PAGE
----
My motivation for writing this, I’ll admit, is to ensure the best possible destiny for my own books, but this applies to every author, not just me.
There’s a very real, palpable, important difference between buying books online from a site like Amazon, and buying them from a physical bookstore, especially a chain like Barnes and Noble. In either case, a sale is a sale (unless you’re using Amazon’s “find used books” feature, which is a separate topic), and since it’s a sale, I get money from it. This is a good thing.
But it’s not the same thing. And here’s why it’s better to buy from a store.
Amazon is going to list my books pretty much regardless. They list vast numbers of books, because they have the advantage of not needing to worry about shelf space. Instead of renting expensive store property and paying booksellers and so on, they have warehouses and computer programs. This means they can afford to offer a lot more things for sale than a physical store can. So even if, heaven forfend, a novel of mine sells poorly, it will be in the Amazon system, and you can order it from there any time, assuming it hasn’t gone out of print. If you do order, the result is that I get money, and maybe my Amazon sales rank rises slightly. (However, since few people know how those ranks are calculated, nor what constitutes a “good” rank, that last aspect isn’t terribly important.)
Now let’s contrast this with Barnes and Noble (or other chain store of your choice). They have a limited amount of shelf space on which to display books to customers. They are therefore very ruthless about determining what to put in that space. So I come along, debut writer, got a book called Doppelganger, and let’s say the store in Bloomington, Indiana decides to order five copies. (I have no idea what the actual numbers tend to be, but we’ll use this as our example.)
If you buy the book there, what happens? Well, for starters, I get money. But let’s say all of my friends in Bloomington decide they want to support my career and buy a copy of Doppelganger from B&N. Pretty soon, B&N runs out, and they’ve still got people coming in and asking for it. So their computer ordering system (which is some admixture of an automated program and human choice; since I don’t know the exact interaction of these, we’ll just call it all the system) orders in five more. Then, since I have lots of friends and they love me very much (right, guys?), those five sell, too. So then they order in more. Rinse and repeat, until I run out of friends. (And maybe along the way, some strangers buy a couple, too.)
Fast-forward to my next novel. Amazon lists it, just like they did the first one, and then things go on as usual. At B&N, though, the system says to itself, “Self,” it says, “we got another one by that Marie Brennan chick. How many of her last book did we sell?” And the system checks, and tells itself, “Why, we sold seventeen of it.” “Hot damn!” the system says in response. “I guess we’d better order in more than five this time, then.” Result: there are more copies on the shelf — a more visible presence for me — maybe an employee remembers I sell well and does things to promote my next one — and all in all, we have a higher chance that my next book will sell to people who don’t already know me.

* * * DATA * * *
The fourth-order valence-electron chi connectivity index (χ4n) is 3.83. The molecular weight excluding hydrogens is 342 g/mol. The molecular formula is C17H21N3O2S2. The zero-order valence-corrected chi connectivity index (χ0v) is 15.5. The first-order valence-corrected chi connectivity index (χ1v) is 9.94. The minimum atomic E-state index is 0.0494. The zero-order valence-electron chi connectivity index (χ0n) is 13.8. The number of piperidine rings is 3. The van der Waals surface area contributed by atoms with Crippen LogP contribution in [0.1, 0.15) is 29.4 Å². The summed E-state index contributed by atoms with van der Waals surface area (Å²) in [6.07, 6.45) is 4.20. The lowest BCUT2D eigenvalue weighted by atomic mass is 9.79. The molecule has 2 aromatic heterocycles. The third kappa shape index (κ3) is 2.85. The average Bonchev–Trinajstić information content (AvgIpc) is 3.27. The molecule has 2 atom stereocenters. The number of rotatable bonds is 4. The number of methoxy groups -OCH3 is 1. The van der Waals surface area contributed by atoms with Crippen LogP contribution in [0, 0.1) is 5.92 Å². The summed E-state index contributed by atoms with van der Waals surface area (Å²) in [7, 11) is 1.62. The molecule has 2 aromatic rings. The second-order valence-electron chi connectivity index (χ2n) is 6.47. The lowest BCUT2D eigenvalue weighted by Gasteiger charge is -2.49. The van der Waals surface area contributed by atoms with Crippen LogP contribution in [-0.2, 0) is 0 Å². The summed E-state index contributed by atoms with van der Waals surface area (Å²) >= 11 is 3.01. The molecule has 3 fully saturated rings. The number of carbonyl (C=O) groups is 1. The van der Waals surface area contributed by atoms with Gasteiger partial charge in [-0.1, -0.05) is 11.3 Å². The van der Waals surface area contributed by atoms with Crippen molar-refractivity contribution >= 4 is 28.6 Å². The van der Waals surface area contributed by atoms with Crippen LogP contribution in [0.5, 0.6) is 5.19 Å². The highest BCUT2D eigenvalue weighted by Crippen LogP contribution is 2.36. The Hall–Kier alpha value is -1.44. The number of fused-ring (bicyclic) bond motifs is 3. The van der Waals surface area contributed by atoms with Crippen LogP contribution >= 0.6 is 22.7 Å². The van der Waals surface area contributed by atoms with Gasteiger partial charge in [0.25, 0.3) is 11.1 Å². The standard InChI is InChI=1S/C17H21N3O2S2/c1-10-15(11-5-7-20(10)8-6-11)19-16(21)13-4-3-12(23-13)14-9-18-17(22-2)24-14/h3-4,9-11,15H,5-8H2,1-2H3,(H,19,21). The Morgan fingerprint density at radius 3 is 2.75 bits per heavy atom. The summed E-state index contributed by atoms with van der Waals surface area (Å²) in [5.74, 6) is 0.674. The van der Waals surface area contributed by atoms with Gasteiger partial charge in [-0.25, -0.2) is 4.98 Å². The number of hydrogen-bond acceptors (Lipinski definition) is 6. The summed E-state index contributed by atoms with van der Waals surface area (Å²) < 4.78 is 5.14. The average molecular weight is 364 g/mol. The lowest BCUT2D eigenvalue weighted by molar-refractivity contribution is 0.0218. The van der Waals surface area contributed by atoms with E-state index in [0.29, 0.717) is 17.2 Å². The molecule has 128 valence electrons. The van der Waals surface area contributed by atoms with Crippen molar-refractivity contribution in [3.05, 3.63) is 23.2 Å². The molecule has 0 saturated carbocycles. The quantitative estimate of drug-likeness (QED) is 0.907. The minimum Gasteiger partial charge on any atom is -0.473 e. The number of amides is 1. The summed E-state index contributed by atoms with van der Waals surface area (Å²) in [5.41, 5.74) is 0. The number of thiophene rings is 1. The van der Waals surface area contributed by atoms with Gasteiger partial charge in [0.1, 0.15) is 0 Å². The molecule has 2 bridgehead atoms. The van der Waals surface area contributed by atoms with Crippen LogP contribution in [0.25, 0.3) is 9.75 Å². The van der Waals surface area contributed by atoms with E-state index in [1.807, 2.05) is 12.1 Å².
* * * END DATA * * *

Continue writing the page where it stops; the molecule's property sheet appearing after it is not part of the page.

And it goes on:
Alternative scenario, in which all my friends bought copies from Amazon instead of their local bookstore: the system at B&N asks itself, “Self,” it says, “How many of her last book did we sell?” And the system checks, and tells itself, “We only sold three.” “Oof,” the system says in response. “I guess we’ll only order in three this time, then.”
By such paths do authors end up not even being stocked in a given bookstore. And that does bad things to an author’s career.
How do independent bookstores fit into this? Well, as a general rule, there’s more human choice involved in the stocking of an independent store. Rather than a computer automatically deciding how many copies to order in, based on how many of the last book sold, an actual thinking, breathing human being makes that decision. An independent bookseller can decide they want to push an author who maybe hasn’t sold that well, but who could if they got a bit of personalized attention. That doesn’t tend to happen at the chain stores. Still, though, the same basic principle holds: if a given author doesn’t sell many copies, then the store will probably not order many in, and eventually said author may not be there at all.
Any sale is a good thing, of course. But a sale from a physical store can be a better, because it carries ancillary benefits, or at the very least forestalls the ordering system from just deciding to not even carry an author’s books anymore. This is why, even if a book you’re looking for isn’t on the shelf in the store, I recommend asking if they can order it in for you, instead of getting it from Amazon. Sure, go online for the really arcane, hard-to-find stuff that the store can’t order, but if possible, get it from a physical bookstore.
Your friendly local neighborhood author will thank you. (As will your friendly local neighborhood economy.)